Neuroimaging experiments implicate the posterior cingulate cortex (PCC) in episodic memory processing, making it a potential target for responsive neuromodulation strategies outside of the hippocampal network. However, causal evidence for the role that PCC plays in memory encoding is lacking. In human female and male participants ( = 17) undergoing seizure mapping, we investigated functional properties of the PCC using deep brain stimulation (DBS) and stereotactic electroencephalography. We used a verbal free recall paradigm in which the PCC was stimulated during presentation of half of the study lists, whereas no stimulation was applied during presentation of the remaining lists. We investigated whether stimulation affected memory and modulated hippocampal activity. Results revealed four main findings. First, stimulation during episodic memory encoding impaired subsequent free recall, predominantly for items presented early in the study lists. Second, PCC stimulation increased hippocampal gamma-band power. Third, stimulation-induced hippocampal gamma power predicted the magnitude of memory impairment. Fourth, functional connectivity between the hippocampus and PCC predicted the strength of the stimulation effect on memory. Our findings offer causal evidence implicating the PCC in episodic memory encoding. Importantly, the results indicate that stimulation targeted outside of the temporal lobe can modulate hippocampal activity and impact behavior. Furthermore, measures of connectivity between brain regions within a functional network can be informative in predicting behavioral effects of stimulation. Our findings have significant implications for developing therapies to treat memory disorders and cognitive impairment using DBS. Cognitive impairment and memory loss are critical public health challenges. Deep brain stimulation (DBS) is a promising tool for developing strategies to ameliorate memory disorders by targeting brain regions involved in mnemonic processing. Using DBS, our study sheds light on the lesser-known role of the posterior cingulate cortex (PCC) in memory encoding. Stimulating the PCC during encoding impairs subsequent recall memory. The degree of impairment is predicted by stimulation-induced hippocampal gamma oscillations and functional connectivity between PCC and hippocampus. Our findings provide the first causal evidence implicating PCC in memory encoding and highlight the PCC as a favorable target for neuromodulation strategies using connectivity measures to predict stimulation effects. This has significant implications for developing therapies for memory diseases.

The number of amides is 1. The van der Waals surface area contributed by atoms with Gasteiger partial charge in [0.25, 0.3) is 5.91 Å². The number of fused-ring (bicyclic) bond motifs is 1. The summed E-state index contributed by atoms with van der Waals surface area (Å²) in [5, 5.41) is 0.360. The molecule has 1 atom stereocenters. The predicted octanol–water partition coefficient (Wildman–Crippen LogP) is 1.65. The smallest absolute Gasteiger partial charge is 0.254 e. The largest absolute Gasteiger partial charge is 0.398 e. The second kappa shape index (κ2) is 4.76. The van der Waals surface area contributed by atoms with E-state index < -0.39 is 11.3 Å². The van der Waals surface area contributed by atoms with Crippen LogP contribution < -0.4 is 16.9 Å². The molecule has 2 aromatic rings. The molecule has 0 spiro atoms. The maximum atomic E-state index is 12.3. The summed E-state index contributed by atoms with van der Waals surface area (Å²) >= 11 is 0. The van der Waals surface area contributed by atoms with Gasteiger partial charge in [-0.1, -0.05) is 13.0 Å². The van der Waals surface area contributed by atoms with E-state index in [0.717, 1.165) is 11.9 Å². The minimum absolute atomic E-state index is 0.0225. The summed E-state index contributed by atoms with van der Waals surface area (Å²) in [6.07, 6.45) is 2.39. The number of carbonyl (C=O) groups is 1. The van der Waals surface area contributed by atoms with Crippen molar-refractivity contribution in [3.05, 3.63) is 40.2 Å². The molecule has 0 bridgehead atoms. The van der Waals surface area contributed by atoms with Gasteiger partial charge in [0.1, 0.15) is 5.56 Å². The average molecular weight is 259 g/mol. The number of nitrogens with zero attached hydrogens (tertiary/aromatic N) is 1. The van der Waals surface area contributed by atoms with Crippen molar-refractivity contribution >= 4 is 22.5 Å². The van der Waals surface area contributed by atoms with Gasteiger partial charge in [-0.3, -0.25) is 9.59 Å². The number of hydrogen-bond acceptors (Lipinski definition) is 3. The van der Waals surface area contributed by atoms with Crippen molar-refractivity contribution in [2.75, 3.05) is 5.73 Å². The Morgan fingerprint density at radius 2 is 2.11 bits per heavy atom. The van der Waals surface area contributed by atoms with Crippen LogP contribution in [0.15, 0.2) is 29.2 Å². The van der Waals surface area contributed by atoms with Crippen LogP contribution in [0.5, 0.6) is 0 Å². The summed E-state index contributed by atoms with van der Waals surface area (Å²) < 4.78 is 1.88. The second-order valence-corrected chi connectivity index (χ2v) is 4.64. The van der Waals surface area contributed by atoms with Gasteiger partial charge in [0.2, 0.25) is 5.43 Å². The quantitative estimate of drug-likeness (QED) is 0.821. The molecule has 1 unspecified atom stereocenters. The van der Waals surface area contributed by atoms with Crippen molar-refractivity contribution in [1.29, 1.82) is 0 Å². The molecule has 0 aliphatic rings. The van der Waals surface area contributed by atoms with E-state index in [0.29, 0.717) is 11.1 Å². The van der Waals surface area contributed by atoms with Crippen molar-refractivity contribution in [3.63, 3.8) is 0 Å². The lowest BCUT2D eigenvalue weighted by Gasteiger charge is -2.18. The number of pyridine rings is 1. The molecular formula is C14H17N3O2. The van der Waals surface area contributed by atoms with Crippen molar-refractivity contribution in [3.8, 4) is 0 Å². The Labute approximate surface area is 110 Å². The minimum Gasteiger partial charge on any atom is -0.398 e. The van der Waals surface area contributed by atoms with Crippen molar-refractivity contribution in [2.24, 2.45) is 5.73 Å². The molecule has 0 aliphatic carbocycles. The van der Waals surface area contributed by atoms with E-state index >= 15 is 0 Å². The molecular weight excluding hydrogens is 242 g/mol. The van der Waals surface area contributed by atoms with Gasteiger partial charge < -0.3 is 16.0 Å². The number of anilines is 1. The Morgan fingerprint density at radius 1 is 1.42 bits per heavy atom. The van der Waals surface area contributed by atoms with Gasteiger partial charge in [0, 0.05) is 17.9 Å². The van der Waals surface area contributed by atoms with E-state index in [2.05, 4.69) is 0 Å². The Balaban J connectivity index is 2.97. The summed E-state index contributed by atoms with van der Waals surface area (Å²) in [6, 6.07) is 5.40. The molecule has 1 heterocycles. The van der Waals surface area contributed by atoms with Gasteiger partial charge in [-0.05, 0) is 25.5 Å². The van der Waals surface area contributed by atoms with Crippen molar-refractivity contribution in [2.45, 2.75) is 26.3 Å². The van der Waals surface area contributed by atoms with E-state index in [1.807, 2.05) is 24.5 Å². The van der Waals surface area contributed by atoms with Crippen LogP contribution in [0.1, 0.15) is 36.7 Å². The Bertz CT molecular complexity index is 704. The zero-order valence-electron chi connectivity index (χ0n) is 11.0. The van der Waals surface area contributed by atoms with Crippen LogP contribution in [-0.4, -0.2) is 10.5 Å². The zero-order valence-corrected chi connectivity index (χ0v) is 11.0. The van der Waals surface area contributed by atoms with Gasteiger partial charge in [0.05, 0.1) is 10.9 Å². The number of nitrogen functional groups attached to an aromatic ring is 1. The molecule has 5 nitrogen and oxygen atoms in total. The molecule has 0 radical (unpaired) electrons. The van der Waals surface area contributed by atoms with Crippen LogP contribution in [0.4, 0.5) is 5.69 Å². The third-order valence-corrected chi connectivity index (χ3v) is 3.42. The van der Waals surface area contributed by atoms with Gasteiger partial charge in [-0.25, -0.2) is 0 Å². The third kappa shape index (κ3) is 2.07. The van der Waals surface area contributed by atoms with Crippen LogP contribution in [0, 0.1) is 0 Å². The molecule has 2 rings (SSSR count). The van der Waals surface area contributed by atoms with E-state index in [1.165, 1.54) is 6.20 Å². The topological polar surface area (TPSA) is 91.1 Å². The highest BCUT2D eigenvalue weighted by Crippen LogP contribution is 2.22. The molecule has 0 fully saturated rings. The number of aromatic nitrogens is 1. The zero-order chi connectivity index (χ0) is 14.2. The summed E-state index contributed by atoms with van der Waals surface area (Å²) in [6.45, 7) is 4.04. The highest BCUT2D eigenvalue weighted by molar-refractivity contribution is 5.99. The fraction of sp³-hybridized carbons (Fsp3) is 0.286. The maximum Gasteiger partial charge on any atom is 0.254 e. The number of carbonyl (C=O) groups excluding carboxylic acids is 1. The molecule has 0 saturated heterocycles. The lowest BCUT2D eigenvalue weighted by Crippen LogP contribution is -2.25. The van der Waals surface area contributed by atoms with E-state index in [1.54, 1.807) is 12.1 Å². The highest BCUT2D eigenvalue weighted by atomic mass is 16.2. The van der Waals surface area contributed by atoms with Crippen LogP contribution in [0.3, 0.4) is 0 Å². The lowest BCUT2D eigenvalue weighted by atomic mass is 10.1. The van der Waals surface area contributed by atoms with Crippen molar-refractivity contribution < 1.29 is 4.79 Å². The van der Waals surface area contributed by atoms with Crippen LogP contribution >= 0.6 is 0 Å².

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http://dx.doi.org/10.1523/JNEUROSCI.0698-19.2019DOI Listing
http://www.ncbi.nlm.nih.gov/pmc/articles/PMC6733540PMC
September 2019

Neural adaptation to faces reveals racial outgroup homogeneity effects in early perception.

Proc Natl Acad Sci U S A 2019 07 1;116(29):14532-14537. Epub 2019 Jul 1.

Department of Psychology, Stanford University, Stanford, CA 94305;

A hallmark of intergroup biases is the tendency to individuate members of one's own group but process members of other groups categorically. While the consequences of these biases for stereotyping and discrimination are well-documented, their early perceptual underpinnings remain less understood. Here, we investigated the neural mechanisms of this effect by testing whether high-level visual cortex is differentially tuned in its sensitivity to variation in own-race versus other-race faces. Using a functional MRI adaptation paradigm, we measured White participants' habituation to blocks of White and Black faces that parametrically varied in their groupwise similarity. Participants showed a greater tendency to individuate own-race faces in perception, showing both greater release from adaptation to unique identities and increased sensitivity in the adaptation response to physical difference among faces. These group differences emerge in the tuning of early face-selective cortex and mirror behavioral differences in the memory and perception of own- versus other-race faces. Our results suggest that biases for other-race faces emerge at some of the earliest stages of sensory perception.
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http://dx.doi.org/10.1073/pnas.1822084116DOI Listing
http://www.ncbi.nlm.nih.gov/pmc/articles/PMC6642392PMC
July 2019

Development of population receptive fields in the lateral visual stream improves spatial coding amid stable structural-functional coupling.

Neuroimage 2019 03 1;188:59-69. Epub 2018 Dec 1.

Psychology Department, Stanford University, CA, 94305, USA; Stanford Neurosciences Institute, Stanford University, CA, 94305, USA.